Dr Moshe Navon
I was born in 1954 in Siberia, where my parents Tovia Ben Pessach and Rachel Bat Sucher (both of blessed memory) had been deported as a result of Stalinist exile. My parents survived the flames of the Shoah and the icy cold of Stalinist exile in order to open the door towards dignity and freedom for me, and for my descendants. This is the personal history of just one of the millions of Jews persecuted in Europe.
In 1977, I graduated in engineering from the State Electrotechnical University (LETI Leningrad) in St Petersburg. In 1991, I emigrated to Israel where I married Miriam Bat Josef in 1994. Together, we have four sons: Avi-Tuvia, Eyal, Daniel and Eliyahu-Roi.
I received my doctorate in 2002 from the Department of Bible Studies at the Hebrew University in Jerusalem. At the same time, I studied for ten years at high-profile religious teaching institutes, including six years at the Orthodox Machon Shalom Hartman Institute under Rabbi Prof. Hartman, and four years at the famous Reform university of the Hebrew Union College (HUC). I received my smicha (ordination) in November 2007 from the HUC in Jerusalem.
In the past 15 years, I have actively taken part in re-establishing the Professorship in Jewish Studies at Moscow State University, as well as working towards establishing and developing Jewish communities in Israel and in the CIS states. In addition, I have been involved in international Jewish education projects in partnership with the Israeli Department of Education, the Jewish Agency, the University of Jerusalem, the Israel Museum in Jerusalem and the Museum of the Jewish People at the Diaspora Institute in Tel Aviv. I also taught at several universities in Israel and in the CIS states, as well as the biggest teaching universities in Israel.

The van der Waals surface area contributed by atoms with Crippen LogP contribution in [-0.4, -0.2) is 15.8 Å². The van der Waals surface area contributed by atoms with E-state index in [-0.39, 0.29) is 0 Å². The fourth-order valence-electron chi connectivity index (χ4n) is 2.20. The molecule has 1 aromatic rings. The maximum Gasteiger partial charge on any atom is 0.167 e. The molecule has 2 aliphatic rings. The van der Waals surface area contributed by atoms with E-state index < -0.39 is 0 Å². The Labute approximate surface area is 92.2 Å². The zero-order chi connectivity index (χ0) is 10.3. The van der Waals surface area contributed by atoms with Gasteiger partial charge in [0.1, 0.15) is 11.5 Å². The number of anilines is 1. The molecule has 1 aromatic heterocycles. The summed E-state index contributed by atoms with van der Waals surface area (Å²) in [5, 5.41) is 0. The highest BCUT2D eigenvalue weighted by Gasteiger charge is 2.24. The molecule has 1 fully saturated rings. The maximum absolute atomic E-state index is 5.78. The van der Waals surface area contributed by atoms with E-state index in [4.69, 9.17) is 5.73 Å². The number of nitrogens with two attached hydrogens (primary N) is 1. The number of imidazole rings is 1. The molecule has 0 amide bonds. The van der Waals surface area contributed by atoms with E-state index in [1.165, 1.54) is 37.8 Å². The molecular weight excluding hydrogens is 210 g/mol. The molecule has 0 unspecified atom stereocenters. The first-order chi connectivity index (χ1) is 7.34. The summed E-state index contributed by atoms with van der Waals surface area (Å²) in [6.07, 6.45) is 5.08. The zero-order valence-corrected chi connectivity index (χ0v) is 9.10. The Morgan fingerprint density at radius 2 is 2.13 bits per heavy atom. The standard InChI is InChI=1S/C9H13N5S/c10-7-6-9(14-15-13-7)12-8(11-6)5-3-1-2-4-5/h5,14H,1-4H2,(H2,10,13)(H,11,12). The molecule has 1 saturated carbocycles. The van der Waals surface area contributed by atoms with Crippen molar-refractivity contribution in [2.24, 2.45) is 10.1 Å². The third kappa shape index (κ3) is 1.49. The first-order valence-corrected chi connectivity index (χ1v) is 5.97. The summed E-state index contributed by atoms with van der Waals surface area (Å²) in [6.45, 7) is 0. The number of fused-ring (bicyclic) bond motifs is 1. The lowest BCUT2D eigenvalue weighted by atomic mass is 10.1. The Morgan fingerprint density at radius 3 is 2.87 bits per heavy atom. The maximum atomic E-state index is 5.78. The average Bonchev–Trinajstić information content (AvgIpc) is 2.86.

Six years ago, I brought my many years of experience in re-establishing Russian-speaking Jewish communities to several communities in Germany. I have linked this service with my academic work and teaching activities at German universities. This choice was by no means a coincidence: Many teachers and rabbis in Israel are the descendants of Liberal rabbis and academics from Germany. It is with their blessing that I am working here in Germany today!
It is a great honour for me to take up the office of rabbi for the Hamburg Liberal Jewish community. For many years, the community was not able to afford its own rabbi. My hope is that no one in this community has to feel lonely. I welcome anyone who seeks out a meeting and wants to ask questions. Addressing all the members and friends of the Hamburg Jewish community, I would like to share the words of the prophet Isaiah: “Peace, peace – to those far and near!” (Is. 57).
Doctoral thesis: “Messianic figures in Judaism at the time of the Second Temple: The relationship between a charismatic leader and his followers”; supervisor: Prof. Israel Knohl and Dr Serge Ruzer; The Hebrew University of Jerusalem (05/06/2005).
Master’s thesis: “The meeting of two major Biblical figures – John the Baptist and Jesus of Nazareth according to Luke”; The Hebrew University of Jerusalem; supervisor: Prof. David Flusser (of blessed memory) (1997).
“The Dead Sea Scrolls”, “Israel-2000” Journal, vol. 16 (1996), pp. 53–55; vol 17 (1997), pp. 44–48.
“The history of the Jewish people in Biblical times, at the time of the Second Temple and in the Talmudic Age”, Jewish Identity, The Jewish Agency, 2001.
Translation from the Hebrew into Russian: Isaiah M Gafni: History of the Jews in the Talmudic Age, Berlin 1962.